January 31, 2014

Mexico City’s Newest Street Redesign in Historic Center Prioritizes Pedestrians

Avenue 16 de septiembre

As part of Mexico City’s continued shift toward improving its non-motorized transit, the city recently redesigned Avenue 16 de Septiembre into a mixed traffic, or ‘pedestrian priority’ street. By implementing advanced traffic calming measures, the street now promotes shared used by all forms of transit, including pedestrians, cyclists, and cars. The pedestrian priority design provides greater security, mobility, and accessibility for city residents. Jesus Sanchez, an ITDP non-motorized transit specialist, advised local authorities on the redesign.

The newly reopened roadway features a number of pro-pedestrian measures. The area for mixed use traffic has been greatly reduced, making room for expanded sidewalks, trees, and benches. Vehicular traffic is permitted at significantly reduced speeds, allowing cyclists and pedestrians to safely and comfortably occupy the street as well. The road is now level with the sidewalk, separated by bollards, which provides greater accessibility and permeability for pedestrian traffic. The updates to the streets design align with ITDP’s road hierarchy, which puts pedestrians first. The redesign improves road safety, promotes the equitable sharing of space, and aids economic development.

The redesign of 16 de Septiembre converted the avenue into a pedestrian priority street. Credit: ITDP Mexico.
The redesign of 16 de Septiembre converted the avenue into a pedestrian priority street. Credit: ITDP Mexico.

The project is one of 14 included in Mexico City’s 2013-2018 Plan for the Historic Center, and compliments several additional pedestrianized streets in the vicinity. The changes to the street were implemented over approximately seven weeks, and will effect some 150,000 pedestrians daily. In recent years, Mexico City has won plaudits for its impressive revitalization of the Historic Center. Along with many other pedestrianized streets, the city has added numerous bike lanes and brought the Metrobús BRT to the Historic Center. All these projects have increased mobility, accessibility, and livability in the heart of Mexico City.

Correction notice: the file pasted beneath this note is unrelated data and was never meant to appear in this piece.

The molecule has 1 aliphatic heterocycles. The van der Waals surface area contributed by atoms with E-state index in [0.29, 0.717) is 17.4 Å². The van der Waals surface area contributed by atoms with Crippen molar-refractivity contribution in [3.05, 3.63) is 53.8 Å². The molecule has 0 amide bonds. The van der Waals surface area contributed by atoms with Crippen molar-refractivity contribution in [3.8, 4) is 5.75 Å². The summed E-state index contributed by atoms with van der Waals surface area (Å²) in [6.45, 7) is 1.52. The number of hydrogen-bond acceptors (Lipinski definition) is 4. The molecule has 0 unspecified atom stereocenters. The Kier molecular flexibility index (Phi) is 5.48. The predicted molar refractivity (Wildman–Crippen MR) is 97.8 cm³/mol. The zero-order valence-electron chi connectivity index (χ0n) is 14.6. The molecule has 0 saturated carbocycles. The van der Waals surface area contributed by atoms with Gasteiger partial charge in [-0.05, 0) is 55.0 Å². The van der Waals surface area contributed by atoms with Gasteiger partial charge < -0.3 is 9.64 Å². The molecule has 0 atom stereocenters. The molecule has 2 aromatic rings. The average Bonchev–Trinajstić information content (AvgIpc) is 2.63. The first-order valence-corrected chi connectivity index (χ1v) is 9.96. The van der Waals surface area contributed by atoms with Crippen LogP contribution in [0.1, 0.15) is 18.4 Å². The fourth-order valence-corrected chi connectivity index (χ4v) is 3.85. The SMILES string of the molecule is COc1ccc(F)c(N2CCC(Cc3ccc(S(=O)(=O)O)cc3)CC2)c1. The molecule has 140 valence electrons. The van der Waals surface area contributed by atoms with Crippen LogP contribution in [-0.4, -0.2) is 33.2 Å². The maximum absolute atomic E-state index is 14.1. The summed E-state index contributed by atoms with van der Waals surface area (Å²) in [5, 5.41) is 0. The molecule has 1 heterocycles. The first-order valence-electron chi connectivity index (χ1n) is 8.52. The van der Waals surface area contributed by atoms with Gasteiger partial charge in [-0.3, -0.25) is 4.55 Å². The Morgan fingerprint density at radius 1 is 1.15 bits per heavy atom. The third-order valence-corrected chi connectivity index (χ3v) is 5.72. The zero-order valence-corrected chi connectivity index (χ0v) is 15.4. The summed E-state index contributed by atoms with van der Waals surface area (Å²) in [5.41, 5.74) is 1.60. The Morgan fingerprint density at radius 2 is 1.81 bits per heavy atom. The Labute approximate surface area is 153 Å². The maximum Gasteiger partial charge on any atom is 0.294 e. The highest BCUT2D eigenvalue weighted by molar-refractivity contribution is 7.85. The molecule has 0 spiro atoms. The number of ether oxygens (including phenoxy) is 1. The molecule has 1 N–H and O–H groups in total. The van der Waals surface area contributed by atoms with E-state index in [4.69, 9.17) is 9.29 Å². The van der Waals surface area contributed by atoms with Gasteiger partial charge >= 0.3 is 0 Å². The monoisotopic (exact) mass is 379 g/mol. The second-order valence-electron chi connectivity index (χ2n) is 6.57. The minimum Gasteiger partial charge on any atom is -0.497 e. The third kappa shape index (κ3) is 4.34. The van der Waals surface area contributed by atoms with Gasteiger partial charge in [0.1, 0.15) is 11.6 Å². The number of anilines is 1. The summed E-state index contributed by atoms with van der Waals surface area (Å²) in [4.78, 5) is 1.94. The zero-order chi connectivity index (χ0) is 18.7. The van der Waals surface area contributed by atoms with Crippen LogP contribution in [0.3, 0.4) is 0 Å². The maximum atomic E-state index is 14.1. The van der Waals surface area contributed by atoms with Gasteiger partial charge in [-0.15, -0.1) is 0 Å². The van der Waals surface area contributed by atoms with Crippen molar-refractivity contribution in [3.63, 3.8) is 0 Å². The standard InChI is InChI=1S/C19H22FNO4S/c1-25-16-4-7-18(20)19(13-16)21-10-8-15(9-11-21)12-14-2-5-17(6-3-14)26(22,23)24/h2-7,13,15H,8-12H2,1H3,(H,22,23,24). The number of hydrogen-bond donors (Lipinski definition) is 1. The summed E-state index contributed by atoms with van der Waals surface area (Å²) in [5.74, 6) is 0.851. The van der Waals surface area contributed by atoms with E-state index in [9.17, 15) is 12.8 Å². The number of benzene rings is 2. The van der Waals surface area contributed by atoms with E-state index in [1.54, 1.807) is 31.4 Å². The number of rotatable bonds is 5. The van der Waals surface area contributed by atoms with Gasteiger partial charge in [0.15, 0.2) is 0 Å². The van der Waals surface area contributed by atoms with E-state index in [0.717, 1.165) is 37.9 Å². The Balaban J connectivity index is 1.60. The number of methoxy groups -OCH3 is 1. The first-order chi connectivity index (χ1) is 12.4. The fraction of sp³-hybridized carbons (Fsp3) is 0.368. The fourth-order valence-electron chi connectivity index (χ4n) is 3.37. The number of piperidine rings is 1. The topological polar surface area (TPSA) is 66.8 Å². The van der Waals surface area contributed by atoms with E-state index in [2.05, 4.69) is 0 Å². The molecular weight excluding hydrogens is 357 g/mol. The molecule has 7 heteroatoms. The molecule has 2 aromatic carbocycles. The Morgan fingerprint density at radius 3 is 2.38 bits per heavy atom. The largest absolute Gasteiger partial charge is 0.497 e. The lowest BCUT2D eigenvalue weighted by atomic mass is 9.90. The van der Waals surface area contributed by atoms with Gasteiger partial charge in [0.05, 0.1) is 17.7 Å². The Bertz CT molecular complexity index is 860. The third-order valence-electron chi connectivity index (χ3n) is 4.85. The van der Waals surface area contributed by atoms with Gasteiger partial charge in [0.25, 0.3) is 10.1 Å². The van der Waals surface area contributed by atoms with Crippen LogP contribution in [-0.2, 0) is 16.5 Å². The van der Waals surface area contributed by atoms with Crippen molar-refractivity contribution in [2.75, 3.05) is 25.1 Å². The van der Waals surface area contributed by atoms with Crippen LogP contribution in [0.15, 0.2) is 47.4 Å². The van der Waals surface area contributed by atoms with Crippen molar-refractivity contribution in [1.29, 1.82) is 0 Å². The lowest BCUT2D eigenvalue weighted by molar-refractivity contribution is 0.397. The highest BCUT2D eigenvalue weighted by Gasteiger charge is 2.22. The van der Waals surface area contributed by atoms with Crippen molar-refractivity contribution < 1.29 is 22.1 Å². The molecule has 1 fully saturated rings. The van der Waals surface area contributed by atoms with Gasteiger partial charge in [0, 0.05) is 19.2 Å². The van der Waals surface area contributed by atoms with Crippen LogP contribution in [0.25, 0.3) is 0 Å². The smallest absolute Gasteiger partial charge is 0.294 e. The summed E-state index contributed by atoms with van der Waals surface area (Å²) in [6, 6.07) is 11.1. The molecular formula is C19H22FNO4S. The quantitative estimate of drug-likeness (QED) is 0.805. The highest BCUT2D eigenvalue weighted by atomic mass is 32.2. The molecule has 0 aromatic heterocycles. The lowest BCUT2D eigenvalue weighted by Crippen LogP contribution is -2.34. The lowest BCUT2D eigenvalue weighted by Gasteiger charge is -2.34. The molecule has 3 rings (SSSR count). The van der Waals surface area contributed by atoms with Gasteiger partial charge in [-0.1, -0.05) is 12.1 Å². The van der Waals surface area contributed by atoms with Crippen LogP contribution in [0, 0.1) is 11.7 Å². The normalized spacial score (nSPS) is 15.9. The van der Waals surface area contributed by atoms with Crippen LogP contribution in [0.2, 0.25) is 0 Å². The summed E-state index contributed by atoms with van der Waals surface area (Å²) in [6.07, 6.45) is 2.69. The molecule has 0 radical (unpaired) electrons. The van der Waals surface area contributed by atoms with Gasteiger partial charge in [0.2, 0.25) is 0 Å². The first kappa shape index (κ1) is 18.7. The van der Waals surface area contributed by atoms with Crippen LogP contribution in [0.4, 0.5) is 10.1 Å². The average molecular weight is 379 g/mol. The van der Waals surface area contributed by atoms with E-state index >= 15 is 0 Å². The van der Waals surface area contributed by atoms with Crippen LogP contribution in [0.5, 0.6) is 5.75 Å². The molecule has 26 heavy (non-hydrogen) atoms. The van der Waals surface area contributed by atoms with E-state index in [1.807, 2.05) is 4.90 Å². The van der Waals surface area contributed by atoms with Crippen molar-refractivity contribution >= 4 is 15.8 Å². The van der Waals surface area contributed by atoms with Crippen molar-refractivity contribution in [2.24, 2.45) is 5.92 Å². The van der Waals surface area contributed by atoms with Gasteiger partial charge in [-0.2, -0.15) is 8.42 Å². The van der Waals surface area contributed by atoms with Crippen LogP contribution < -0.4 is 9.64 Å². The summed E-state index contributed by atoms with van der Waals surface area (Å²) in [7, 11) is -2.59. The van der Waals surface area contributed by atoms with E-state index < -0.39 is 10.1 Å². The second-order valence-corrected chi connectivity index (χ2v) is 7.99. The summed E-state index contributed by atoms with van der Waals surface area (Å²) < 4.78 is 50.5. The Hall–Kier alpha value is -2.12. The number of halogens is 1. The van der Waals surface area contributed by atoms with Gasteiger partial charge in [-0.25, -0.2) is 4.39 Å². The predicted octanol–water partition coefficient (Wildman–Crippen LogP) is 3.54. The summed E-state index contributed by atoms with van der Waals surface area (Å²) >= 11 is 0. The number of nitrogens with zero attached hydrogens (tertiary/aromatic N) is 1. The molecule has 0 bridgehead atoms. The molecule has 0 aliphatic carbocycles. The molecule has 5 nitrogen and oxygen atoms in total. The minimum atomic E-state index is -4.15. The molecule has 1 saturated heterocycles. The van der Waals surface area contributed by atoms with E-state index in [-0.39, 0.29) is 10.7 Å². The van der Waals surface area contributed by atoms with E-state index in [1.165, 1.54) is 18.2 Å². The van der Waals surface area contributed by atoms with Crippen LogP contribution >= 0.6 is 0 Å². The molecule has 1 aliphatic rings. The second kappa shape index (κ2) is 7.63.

Traffic calming measures like those used on 16 de Septiembre are good for city residents. Accessible streets make roads safer for children, disabled and elderly. More foot traffic means more business for store owners. And more pedestrian space shows that the city belongs to everyone, not just those in cars. These solutions can be replicated across the city and the world to increase access to schools, markets, hospitals and especially housing.

16 de Septiembre is a true example of designing streets for people, not cars. Cities that use their budget and political will for pedestrians are cities that are committed to improving quality of life for their residents, and Mexico City is once again showing that it is creating space for all its citizens to work and play.

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